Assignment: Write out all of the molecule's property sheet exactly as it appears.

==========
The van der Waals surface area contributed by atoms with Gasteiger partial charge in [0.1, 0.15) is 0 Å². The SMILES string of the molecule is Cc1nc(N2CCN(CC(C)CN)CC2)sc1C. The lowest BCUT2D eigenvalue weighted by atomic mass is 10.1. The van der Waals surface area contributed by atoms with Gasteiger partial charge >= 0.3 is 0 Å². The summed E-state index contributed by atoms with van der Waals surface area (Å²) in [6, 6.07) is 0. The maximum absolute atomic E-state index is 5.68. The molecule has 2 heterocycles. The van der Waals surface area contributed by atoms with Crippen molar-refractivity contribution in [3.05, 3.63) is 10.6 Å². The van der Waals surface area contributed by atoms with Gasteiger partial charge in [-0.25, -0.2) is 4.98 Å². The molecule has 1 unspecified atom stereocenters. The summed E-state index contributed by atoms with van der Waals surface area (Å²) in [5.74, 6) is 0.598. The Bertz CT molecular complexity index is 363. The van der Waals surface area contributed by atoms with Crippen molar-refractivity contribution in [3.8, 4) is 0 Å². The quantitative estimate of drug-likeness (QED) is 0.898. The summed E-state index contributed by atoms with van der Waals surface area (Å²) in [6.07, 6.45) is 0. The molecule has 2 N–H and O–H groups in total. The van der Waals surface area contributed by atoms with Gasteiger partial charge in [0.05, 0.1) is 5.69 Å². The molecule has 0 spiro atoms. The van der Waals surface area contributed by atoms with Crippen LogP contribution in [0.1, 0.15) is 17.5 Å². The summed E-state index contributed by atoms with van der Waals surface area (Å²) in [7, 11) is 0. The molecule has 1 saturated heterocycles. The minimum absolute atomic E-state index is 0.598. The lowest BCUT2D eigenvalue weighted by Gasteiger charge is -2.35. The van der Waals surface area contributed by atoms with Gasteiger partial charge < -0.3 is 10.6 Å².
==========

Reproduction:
The van der Waals surface area contributed by atoms with Gasteiger partial charge in [0.1, 0.15) is 0 Å². The SMILES string of the molecule is Cc1nc(N2CCN(CC(C)CN)CC2)sc1C. The lowest BCUT2D eigenvalue weighted by atomic mass is 10.1. The van der Waals surface area contributed by atoms with Gasteiger partial charge >= 0.3 is 0 Å². The summed E-state index contributed by atoms with van der Waals surface area (Å²) in [6, 6.07) is 0. The maximum absolute atomic E-state index is 5.68. The molecule has 2 heterocycles. The van der Waals surface area contributed by atoms with Crippen molar-refractivity contribution in [3.05, 3.63) is 10.6 Å². The van der Waals surface area contributed by atoms with Gasteiger partial charge in [-0.25, -0.2) is 4.98 Å². The molecule has 1 unspecified atom stereocenters. The summed E-state index contributed by atoms with van der Waals surface area (Å²) in [5.74, 6) is 0.598. The Bertz CT molecular complexity index is 363. The van der Waals surface area contributed by atoms with Crippen molar-refractivity contribution in [3.8, 4) is 0 Å². The quantitative estimate of drug-likeness (QED) is 0.898. The summed E-state index contributed by atoms with van der Waals surface area (Å²) in [6.07, 6.45) is 0. The molecule has 2 N–H and O–H groups in total. The van der Waals surface area contributed by atoms with Gasteiger partial charge in [0.05, 0.1) is 5.69 Å². The molecule has 0 spiro atoms. The van der Waals surface area contributed by atoms with Crippen LogP contribution in [0.1, 0.15) is 17.5 Å². The summed E-state index contributed by atoms with van der Waals surface area (Å²) in [7, 11) is 0. The molecule has 1 saturated heterocycles. The minimum absolute atomic E-state index is 0.598. The lowest BCUT2D eigenvalue weighted by Gasteiger charge is -2.35. The van der Waals surface area contributed by atoms with Gasteiger partial charge < -0.3 is 10.6 Å².